Why we need to think local

by Christian Siviere

International trade figures published by the World Trade Organization at the end of August in its Goods Trade Barometer show a turnaround in the second quarter of 2023, driven by strong automobile production and sales.

The current barometer index of 99.1 is up from the previous one of 95.6 and follows two quarters of decline, but remains slightly below trend, though close to the 100 baseline. The Barometer is a world trade composite indicator, reflecting actual trends.

Values higher than 100 reflect above-trend international trade volumes, while values below 100 indicate a current or upcoming slowdown. Year-on-year trade was down one percent in the second quarter and down 0.3 percent quarter-on quarter.

Contributing factors included high food and energy prices caused by the ongoing Russian invasion of Ukraine, and high interest rates in advanced economies, designed to fight inflation.

Global exports and imports were down due to sluggish economic growth both in developed countries and in China, with current indicators below the 1.7 percent global international trade growth forecast originally projected for 2023.

Most of the barometer’s components were slightly below trend, including the container shipping index (99.5 percent), the raw materials index (99.2 percent), the export orders index (99.5 percent), the airfreight index (97.5 percent) and the electronics components index (91.5 percent). A surge in the exports of automotive products led that index to climb to 110.8 percent.

Indeed, increased exports of automotive products led to a strong GDP growth in Japan, while Chinese vehicle exports gained momentum in recent months. Ironically, this is happening when, at time of writing this article, the American United Auto Workers union went on strike against the big three Detroit automakers Ford, General Motors and Stellantis.

As to Canada’s international merchandise trade, our imports were down 5.5 percent in July, the strongest decline since January 2022, while our exports were up 0.7 percent, following declines of 2.7 percent in May and 3.5 percent in June.

Our imports from the U.S. decreased 0.6 percent but our exports to the U.S. rose 1.5 percent. Our imports from the rest of the world were down 13.2 percent, with our exports down two percent. The 13-day strike at British Colombia ports that began on July 1st affected our overseas imports and exports that month.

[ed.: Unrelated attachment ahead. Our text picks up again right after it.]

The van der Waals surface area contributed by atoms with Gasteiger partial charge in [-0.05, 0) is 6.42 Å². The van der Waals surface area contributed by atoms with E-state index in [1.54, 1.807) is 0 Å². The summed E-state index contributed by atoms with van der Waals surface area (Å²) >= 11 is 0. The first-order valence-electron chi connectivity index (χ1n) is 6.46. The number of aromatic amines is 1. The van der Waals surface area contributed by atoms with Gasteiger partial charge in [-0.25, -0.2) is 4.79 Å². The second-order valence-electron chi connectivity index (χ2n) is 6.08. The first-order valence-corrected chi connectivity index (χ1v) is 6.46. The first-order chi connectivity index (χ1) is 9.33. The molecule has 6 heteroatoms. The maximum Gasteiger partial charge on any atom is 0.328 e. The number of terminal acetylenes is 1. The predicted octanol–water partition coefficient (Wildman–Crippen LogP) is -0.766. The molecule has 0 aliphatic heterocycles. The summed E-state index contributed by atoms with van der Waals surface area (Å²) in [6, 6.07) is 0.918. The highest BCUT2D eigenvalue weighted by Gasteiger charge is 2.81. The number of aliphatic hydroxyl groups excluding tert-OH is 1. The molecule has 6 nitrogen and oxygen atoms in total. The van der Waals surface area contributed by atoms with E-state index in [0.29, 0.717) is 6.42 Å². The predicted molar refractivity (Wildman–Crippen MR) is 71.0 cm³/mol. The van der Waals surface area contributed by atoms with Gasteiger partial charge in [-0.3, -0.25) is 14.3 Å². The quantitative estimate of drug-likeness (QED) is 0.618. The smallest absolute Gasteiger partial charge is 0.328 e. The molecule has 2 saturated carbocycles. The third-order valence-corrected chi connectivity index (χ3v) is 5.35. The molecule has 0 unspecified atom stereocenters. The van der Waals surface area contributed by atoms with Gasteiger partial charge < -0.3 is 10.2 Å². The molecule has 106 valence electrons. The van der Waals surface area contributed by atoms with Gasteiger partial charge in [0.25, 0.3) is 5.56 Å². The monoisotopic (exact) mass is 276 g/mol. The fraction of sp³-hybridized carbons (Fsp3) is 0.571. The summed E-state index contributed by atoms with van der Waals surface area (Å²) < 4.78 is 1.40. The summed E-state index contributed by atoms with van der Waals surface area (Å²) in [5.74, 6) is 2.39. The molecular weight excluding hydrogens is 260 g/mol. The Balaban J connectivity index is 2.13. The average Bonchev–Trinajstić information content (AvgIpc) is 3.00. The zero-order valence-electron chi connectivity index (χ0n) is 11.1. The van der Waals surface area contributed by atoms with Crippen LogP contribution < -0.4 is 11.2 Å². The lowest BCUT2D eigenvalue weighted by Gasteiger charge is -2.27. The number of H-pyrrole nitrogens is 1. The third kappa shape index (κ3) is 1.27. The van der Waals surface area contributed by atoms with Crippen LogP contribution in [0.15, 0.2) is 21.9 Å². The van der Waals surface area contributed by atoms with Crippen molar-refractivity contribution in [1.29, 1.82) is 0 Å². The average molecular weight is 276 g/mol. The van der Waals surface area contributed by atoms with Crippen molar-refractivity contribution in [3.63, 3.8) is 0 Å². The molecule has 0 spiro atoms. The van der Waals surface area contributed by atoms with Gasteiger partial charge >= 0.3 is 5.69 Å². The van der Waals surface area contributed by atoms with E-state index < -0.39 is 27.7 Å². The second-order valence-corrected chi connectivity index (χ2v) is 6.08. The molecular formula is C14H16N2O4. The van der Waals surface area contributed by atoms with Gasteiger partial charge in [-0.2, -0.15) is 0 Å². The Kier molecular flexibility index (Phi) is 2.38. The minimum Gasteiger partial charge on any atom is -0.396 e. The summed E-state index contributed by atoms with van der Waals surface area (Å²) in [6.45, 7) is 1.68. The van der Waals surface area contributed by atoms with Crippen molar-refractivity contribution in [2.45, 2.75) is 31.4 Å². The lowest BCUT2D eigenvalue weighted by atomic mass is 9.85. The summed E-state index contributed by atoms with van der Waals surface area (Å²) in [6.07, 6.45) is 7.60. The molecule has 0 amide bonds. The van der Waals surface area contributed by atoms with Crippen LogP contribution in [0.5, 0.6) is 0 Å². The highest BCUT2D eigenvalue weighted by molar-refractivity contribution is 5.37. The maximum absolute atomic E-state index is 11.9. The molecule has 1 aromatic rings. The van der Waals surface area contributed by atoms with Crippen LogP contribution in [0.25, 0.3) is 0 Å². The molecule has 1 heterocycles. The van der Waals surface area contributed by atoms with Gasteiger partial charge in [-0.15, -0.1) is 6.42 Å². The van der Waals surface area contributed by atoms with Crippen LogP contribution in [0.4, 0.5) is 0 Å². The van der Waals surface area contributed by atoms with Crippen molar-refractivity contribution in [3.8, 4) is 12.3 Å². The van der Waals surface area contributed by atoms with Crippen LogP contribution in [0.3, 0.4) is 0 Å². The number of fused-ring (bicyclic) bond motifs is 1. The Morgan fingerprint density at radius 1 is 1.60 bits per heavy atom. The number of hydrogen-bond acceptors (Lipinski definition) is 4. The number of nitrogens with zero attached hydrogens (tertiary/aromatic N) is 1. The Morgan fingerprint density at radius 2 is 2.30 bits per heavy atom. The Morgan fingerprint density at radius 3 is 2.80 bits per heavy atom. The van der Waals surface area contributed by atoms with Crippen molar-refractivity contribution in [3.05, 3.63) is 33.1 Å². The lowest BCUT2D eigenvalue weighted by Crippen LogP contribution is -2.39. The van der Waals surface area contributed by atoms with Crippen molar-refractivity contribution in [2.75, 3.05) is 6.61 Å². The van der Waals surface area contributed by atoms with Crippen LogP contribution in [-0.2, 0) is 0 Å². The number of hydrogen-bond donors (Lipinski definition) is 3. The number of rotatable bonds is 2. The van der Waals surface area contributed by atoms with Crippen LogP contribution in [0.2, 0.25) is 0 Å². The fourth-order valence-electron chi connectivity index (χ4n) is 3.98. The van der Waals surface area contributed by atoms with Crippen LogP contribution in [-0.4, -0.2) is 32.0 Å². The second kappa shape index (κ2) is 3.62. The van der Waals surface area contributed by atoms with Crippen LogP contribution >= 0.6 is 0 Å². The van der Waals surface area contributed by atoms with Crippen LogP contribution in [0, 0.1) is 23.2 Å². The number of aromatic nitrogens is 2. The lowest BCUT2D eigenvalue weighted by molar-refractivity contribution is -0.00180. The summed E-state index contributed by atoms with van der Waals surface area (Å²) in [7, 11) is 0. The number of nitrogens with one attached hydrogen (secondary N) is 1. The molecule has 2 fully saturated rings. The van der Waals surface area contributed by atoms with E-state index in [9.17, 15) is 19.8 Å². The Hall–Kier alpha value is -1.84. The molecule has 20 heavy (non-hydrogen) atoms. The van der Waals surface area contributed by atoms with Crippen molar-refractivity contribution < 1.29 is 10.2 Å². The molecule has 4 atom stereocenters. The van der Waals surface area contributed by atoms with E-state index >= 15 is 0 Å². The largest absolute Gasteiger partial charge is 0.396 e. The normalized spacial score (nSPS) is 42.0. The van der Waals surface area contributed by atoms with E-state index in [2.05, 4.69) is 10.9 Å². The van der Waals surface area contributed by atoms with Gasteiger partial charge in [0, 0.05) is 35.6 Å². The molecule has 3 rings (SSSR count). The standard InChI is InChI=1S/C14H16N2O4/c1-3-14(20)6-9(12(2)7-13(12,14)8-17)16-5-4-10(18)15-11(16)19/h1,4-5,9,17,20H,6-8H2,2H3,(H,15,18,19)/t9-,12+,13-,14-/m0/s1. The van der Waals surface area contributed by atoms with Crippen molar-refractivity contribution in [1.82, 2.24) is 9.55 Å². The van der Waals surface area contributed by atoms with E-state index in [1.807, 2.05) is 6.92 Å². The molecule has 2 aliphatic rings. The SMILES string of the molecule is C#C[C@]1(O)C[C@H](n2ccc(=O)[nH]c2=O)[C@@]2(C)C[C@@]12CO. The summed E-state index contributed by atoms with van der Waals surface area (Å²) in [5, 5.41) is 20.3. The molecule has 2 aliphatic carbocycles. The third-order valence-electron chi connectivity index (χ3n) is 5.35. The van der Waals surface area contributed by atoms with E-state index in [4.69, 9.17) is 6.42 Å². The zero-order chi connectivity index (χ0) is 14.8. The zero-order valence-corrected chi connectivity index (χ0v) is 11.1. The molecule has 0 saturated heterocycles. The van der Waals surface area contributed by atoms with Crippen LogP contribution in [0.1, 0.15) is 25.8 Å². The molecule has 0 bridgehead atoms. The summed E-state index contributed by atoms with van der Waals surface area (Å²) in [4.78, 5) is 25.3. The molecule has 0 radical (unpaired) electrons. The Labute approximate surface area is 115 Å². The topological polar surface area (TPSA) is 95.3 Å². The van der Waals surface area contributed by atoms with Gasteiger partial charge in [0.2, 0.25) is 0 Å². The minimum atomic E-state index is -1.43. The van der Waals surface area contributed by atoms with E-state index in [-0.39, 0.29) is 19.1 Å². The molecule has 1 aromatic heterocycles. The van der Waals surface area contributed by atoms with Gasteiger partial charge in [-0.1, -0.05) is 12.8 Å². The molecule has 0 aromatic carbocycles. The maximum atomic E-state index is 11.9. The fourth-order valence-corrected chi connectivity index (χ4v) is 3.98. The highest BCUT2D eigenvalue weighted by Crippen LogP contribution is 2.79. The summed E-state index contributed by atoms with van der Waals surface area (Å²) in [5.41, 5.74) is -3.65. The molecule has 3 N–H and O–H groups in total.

In the U.S., exports of goods increased two percent in July, led by vehicles and parts, and industrial supplies.

Imports were also up two percent, led by consumer and household goods, pharmaceuticals and capital goods. On the Asian side, China’s international trade continued to decline, as its exports are challenged by weaker demand, both domestically and abroad, especially as North America and Europe want to depend less on Chinese imports.

The shifts taking place in world trade, in particular the nearshoring and friend-shoring policies, added to the U.S. decoupling from China, have started to translate into figures. It was recently announced that, based on trade figures of the first half of 2023, Mexico has replaced China as the first trade partner for American companies. The U.S. imported US$236 billion worth of goods from Mexico in the first half of 2023, $210 billion from Canada and $203 billion from China.

In its latest World Trade Report, the World Trade Organization is calling for a renewed focus on re-globalization, as trade fragmentation across the globe threatens growth and development. But with ongoing global crises in geopolitics, public health, the environment and the economy, it seems obvious that globalization exposes countries to greater risks. We should instead work towards economic independence.

As the pandemic taught us, we need to become less dependent on outstretched supply chains and instead develop shorter, regional supply chains through reshoring and nearshoring. We need to move from lean inventories and just-in-time, and instead rebuild inventories and just-in-case stocks.

Another sign of fragmentation was seen at the recent G20 summit, organized by India. The Chinese leader was absent, which is not a good sign for international cooperation.

Another worrying element was that, at the request of China, the G20 closing declaration did not condemn the Russian aggression of Ukraine. As Russia continues to get direct or indirect support from many countries, in particular China, India, Brazil, South Africa, as well as despots in smaller African, Middle Eastern and Asian countries, the war could continue for a long time, and so will trade disruptions.

Without peace, respect for the rule of law and close international cooperation, international trade cannot prosper in an orderly fashion. And neither can environmental issues be tackled efficiently. We may unfortunately continue to go through ongoing trade disruptions, coupled with growing environment-related challenges that may not be addressed properly as long as the current geopolitics continue.